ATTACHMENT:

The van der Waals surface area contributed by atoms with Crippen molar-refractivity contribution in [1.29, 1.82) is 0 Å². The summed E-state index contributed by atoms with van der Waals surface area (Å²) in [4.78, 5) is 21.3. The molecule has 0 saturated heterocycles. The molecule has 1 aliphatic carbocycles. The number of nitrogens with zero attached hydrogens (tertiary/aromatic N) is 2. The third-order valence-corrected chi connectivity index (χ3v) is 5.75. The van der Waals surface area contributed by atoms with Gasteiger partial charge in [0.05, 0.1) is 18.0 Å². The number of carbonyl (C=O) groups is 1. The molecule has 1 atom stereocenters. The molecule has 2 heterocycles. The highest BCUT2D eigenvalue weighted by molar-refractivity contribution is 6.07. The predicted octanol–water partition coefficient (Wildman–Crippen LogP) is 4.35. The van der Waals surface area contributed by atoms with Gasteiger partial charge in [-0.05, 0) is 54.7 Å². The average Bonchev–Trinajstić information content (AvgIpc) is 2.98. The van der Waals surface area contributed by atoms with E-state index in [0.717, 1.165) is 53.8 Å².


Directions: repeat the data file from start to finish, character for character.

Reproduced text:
The van der Waals surface area contributed by atoms with Crippen molar-refractivity contribution in [1.29, 1.82) is 0 Å². The summed E-state index contributed by atoms with van der Waals surface area (Å²) in [4.78, 5) is 21.3. The molecule has 0 saturated heterocycles. The molecule has 1 aliphatic carbocycles. The number of nitrogens with zero attached hydrogens (tertiary/aromatic N) is 2. The third-order valence-corrected chi connectivity index (χ3v) is 5.75. The van der Waals surface area contributed by atoms with Gasteiger partial charge in [0.05, 0.1) is 18.0 Å². The number of carbonyl (C=O) groups is 1. The molecule has 1 atom stereocenters. The molecule has 2 heterocycles. The highest BCUT2D eigenvalue weighted by molar-refractivity contribution is 6.07. The predicted octanol–water partition coefficient (Wildman–Crippen LogP) is 4.35. The van der Waals surface area contributed by atoms with Gasteiger partial charge in [-0.05, 0) is 54.7 Å². The average Bonchev–Trinajstić information content (AvgIpc) is 2.98. The van der Waals surface area contributed by atoms with E-state index in [0.717, 1.165) is 53.8 Å².